Robert Eichberg was a psychologist and a writer, who founded The Experience, a course in coming out to friends and family. He also established a political action committee which worked towards lesbian and gay equality. He once stated, “Most people think they don’t know anyone gay or lesbian, and in fact everybody does. It is imperative that we come out and let people know who we are and disabuse them of their fears and stereotypes.” His book, Coming Out: An Act of Love, was considered a vital resource in the 90’s, for both LGBTQIA+ people and their straight allies. Tragically, at the age of 50, AIDS claimed his life.

Science has confirmed what O’Leary and Eichberg long believed. The ability to own your sexual identity without criticism or bullying by those around you, supports positive mental health. Taking pride in being a member of the LGBTQIA+ community is a useful (if not always possible) step for those wishing to live authentically.

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Today

While the LGBTQIA+ population is still not universally accepted in the United States, we have overcome much of the mistreatment that characterized the last century. Marriage is now federally legal. Don’t Ask, Don’t Tell is no longer the military’s policy. The Matthew Shepard and James Byrd, Jr. Act allows the Department of Justice to give aid to states in cases of hate crimes.

We have out and proud politicians, athletes, musicians, ministers, artists, actors, actresses, and military personnel.

Recently, however, with the election of Donald Trump to the presidency and a majority- republican congress, there have been setbacks. Trump has fought hard to stop transgendered people from serving in the military, and while his efforts have been consistently shot down by the federal courts, he continues to attack. Earlier this year he ended protections for transgender criminals, and now we have trans women being housed with men and trans men being housed with women. Only a week ago, the State Department stopped granting visas to the same-sex partners of foreign diplomats and UN employees’, unless they are legally married in their home country — regardless of whether or not that country allows same-sex marriage.

While all of this can be discouraging, it is also important to remember how far we have come. From the horrors of the concentration camps, to the Stonewall Riots, from HIV/AIDS to hate crimes, we have endured much. Joan O’Leary and Robert Eichberg faced incredible odds but their hard work and dedication brought us to the point where we can start to pose the question: Do We Still Need NCOD? All of those who have come out of the closet before us, all of those who will come out, and all of our allies, are brave and dedicated people. The measures of equality that we have now were brought about through activism and political dissent, and we must continue to persevere. One step you can take today is to make sure you are registered to vote. Another way to effect change is by joining up with LGBTQIA+ organizations — online or in person. If you are short on time, a monetary donation to the Human Rights CoalitionPFLAGthe Gay-Straight Alliance, or O’Leary’s organization — the National LGBTQ Task Force, are all possibilities.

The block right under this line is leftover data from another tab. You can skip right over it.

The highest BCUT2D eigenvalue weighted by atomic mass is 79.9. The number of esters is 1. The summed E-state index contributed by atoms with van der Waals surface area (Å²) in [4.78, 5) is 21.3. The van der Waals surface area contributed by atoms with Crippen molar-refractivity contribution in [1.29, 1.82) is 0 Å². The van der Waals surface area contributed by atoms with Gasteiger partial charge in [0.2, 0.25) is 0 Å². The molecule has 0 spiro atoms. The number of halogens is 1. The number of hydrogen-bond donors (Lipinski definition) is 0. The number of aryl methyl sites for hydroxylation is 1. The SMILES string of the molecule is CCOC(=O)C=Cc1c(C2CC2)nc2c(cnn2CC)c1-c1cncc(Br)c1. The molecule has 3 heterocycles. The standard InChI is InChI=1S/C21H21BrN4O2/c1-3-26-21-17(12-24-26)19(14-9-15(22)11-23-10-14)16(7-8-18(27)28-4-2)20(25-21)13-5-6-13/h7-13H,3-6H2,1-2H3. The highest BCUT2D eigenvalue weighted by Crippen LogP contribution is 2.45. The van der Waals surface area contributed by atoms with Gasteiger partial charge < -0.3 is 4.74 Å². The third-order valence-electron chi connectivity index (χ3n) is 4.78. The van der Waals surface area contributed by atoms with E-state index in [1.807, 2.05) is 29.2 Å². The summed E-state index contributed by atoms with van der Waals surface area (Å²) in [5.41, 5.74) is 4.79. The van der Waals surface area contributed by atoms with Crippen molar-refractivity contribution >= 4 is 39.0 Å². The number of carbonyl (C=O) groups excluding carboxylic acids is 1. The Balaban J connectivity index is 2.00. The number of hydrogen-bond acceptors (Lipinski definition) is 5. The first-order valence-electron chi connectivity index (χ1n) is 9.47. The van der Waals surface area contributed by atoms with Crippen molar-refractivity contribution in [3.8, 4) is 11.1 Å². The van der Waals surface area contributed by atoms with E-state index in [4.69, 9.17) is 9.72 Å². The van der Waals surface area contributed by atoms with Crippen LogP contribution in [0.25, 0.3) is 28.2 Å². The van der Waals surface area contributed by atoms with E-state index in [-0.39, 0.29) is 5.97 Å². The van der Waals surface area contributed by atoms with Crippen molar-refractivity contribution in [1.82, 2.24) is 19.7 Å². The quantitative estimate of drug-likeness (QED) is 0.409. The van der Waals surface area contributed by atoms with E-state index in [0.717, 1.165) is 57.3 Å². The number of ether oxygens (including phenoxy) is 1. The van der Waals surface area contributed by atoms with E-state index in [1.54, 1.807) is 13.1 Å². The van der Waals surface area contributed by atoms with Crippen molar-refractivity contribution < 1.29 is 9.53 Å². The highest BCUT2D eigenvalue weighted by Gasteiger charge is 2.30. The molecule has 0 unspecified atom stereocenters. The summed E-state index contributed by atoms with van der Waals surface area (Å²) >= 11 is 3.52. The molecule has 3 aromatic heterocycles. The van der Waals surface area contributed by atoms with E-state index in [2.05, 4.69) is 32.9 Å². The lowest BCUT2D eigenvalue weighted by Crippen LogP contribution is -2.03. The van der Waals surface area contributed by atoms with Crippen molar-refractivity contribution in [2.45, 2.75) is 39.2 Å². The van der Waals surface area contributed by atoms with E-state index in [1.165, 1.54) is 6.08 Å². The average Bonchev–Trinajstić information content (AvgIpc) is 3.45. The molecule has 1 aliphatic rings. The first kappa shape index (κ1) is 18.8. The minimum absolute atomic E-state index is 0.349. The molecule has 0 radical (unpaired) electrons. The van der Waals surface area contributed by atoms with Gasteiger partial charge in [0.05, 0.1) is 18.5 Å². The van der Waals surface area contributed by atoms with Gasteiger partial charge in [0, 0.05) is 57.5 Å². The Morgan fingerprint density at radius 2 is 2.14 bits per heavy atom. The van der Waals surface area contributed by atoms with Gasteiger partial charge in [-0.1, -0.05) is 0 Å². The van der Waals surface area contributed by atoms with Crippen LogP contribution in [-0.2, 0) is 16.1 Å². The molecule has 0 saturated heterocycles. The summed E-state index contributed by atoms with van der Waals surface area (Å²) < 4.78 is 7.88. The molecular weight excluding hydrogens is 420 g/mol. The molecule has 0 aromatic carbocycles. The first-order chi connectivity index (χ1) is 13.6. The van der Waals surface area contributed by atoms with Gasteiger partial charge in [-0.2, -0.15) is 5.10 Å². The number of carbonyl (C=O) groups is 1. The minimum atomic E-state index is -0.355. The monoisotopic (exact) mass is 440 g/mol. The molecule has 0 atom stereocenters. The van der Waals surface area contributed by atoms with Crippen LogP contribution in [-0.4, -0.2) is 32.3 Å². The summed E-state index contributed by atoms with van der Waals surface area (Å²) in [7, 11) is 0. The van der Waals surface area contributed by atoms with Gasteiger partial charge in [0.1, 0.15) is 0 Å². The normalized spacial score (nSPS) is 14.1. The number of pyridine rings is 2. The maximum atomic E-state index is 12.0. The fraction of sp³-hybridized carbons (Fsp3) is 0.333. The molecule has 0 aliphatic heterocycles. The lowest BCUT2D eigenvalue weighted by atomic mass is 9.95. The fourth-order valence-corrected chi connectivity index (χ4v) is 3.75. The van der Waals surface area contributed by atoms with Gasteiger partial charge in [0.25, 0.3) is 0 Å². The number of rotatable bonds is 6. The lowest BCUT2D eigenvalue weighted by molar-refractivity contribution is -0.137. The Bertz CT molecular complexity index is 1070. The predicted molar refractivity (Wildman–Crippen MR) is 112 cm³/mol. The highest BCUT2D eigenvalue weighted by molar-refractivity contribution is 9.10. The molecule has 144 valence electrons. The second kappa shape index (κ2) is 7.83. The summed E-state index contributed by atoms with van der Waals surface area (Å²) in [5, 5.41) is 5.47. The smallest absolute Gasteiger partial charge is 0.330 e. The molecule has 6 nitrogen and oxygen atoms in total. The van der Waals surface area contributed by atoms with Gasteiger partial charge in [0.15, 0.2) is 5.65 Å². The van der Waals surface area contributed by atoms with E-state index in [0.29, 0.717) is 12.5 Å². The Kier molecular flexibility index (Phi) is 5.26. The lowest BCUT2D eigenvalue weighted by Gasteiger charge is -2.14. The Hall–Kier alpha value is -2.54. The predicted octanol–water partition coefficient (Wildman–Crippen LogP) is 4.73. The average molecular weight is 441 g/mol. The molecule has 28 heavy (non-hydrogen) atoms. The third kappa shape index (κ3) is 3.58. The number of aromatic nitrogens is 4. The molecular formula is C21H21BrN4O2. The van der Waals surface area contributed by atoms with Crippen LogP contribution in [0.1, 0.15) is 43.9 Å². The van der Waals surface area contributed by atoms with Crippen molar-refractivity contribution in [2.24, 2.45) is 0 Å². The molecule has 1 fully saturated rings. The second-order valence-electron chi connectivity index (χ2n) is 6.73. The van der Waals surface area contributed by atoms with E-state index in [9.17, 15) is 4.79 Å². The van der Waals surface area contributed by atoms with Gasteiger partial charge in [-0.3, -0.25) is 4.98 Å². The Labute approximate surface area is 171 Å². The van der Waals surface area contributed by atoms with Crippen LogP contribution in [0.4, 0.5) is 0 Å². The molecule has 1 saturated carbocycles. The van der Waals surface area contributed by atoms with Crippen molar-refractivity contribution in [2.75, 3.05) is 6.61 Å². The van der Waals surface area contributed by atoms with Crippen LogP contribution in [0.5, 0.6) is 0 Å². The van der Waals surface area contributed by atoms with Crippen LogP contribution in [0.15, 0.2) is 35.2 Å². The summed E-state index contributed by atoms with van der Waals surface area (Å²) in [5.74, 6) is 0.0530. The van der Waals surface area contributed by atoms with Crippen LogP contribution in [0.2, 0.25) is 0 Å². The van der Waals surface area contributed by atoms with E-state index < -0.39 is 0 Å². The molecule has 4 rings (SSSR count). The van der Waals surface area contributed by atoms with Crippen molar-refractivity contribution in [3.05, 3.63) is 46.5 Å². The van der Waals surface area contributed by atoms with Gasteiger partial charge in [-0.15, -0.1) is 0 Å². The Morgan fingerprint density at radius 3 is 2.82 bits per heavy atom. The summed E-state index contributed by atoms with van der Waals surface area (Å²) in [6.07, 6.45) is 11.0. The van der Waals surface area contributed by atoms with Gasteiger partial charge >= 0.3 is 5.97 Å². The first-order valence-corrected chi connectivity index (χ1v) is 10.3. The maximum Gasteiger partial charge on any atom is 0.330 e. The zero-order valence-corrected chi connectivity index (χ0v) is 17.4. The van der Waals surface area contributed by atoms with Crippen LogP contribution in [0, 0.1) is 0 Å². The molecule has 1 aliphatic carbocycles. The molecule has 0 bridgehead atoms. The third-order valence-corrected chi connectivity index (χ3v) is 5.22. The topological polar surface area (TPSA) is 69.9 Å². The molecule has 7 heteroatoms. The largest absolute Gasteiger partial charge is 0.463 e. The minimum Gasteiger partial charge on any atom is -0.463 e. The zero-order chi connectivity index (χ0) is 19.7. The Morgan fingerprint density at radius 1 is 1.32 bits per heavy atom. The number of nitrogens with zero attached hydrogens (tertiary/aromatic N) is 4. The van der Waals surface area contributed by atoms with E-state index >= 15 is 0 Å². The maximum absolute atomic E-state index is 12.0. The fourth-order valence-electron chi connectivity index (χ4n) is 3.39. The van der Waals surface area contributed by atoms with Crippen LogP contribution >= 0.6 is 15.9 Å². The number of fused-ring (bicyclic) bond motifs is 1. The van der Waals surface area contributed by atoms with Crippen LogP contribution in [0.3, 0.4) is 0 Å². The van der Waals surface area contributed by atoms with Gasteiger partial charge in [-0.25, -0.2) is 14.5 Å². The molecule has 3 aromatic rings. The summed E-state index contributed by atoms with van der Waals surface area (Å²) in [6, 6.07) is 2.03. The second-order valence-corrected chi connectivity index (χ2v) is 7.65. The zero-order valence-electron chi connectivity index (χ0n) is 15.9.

If you want to participate in National Coming Out Day on Thursday, there is a list below of free events happening in major metropolitan areas. If you aren’t able to attend one of these, letting the people in your life know that you are LGBTQIA+ or an ally, is just as powerful*.

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New York City:

Los Angeles:

Chicago:

Washington DC:

Philadelphia:

Phoenix:

San Antonio:

“Openness may not eliminate prejudice, but it’s a good place to start.”

– Jason Collins, First Openly Gay Player in American Sports


*Please do not come out if it could be dangerous for you. No one is obligated to come out, and you know best what the consequences will be if and when you do. Remember, you can come out anytime. If that means this Thursday, ten years from now, or never, it is your decision to make. National Coming Out Day is there to give you an opportunity, not to shame you into doing something you don’t want to do. If you’re feeling unsure, please see these resources from the Human Rights Campaign: